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Border & Immigration

Federal Agency Seeks Outside Experts On Transnational Gangs

U.S. Immigration and Customs Enforcement arrests over 2,400 convicted criminal aliens, fugitives in enforcement operation throughout all 50 states.
U.S. Department of Homeland Security
U.S. Immigration and Customs Enforcement arrests over 2,400 convicted criminal aliens, fugitives in enforcement operation throughout all 50 states.
Federal Agency Seeks Outside Experts On Transnational Gangs
ICE is seeking experts to provide training on gangs such as Mara Salvatrucha and MS-18.

The country’s top immigration enforcement agency is seeking outside help to dismantle transnational criminal gangs.

U.S. Immigration and Customs Enforcement, or ICE, has a National Gang Unit that has led the way in the arrest of more than 25,000 gang members since 2005, including those in the feared Mara Salvatrucha and MS-18.

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These criminal networks have grown so much that even ICE experts now need help.

The agency has asked for bids to provide training courses expected to lead to better investigations, infiltration of gangs — and thus produce more arrests and prosecutions.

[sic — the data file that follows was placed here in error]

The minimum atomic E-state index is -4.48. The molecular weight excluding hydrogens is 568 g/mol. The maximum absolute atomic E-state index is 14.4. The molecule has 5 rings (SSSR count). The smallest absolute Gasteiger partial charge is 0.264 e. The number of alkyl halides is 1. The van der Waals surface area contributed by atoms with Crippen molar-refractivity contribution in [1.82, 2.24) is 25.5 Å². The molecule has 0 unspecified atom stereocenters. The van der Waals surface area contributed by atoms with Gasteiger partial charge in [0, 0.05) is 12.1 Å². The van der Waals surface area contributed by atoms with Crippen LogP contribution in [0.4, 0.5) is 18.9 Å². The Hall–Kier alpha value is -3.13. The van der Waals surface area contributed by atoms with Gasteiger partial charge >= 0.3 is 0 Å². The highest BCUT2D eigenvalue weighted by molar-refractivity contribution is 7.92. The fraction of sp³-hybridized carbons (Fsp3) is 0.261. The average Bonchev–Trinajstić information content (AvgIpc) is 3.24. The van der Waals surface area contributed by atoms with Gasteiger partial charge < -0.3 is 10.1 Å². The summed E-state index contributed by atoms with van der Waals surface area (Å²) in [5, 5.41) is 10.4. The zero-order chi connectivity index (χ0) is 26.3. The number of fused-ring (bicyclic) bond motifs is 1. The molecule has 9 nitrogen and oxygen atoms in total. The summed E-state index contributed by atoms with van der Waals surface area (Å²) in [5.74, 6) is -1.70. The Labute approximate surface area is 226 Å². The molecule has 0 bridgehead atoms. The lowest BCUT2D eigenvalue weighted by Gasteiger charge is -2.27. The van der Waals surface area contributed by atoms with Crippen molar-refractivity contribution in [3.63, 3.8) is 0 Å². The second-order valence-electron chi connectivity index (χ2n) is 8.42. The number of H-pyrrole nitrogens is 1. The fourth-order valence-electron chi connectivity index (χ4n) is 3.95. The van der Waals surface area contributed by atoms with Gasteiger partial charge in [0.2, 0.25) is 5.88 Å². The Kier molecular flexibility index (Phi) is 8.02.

One leading expert on international gangs praised the move by ICE, saying it’s always a good idea to learn from others.

“To assume you know — when you don’t — is a bad thing,” said John Sullivan, a lieutenant in the sheriff’s department in Los Angeles, where many of these gangs formed in the 1980s.

“The networks are rapidly evolving. The members shift and change over time and alliances between groups shift and change, so expertise from a year ago may be dated,” Sullivan said.

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But the move by ICE has prompted widespread confusion and even apprehension. It has left some wondering why ICE would need such advice in the first place, since they’ve already got plenty of experts on staff.

“It’s highly unusual. It may be sending up a trial balloon to see if they can get additional useful information,” said Thomas Ward, an anthropology professor at the University of Southern California who researches international gangs.

Officials with ICE declined to comment on this issue, citing the ongoing public bid process.

But the agency recognized the backlash within the law enforcement community and it announced it will revise the call for help.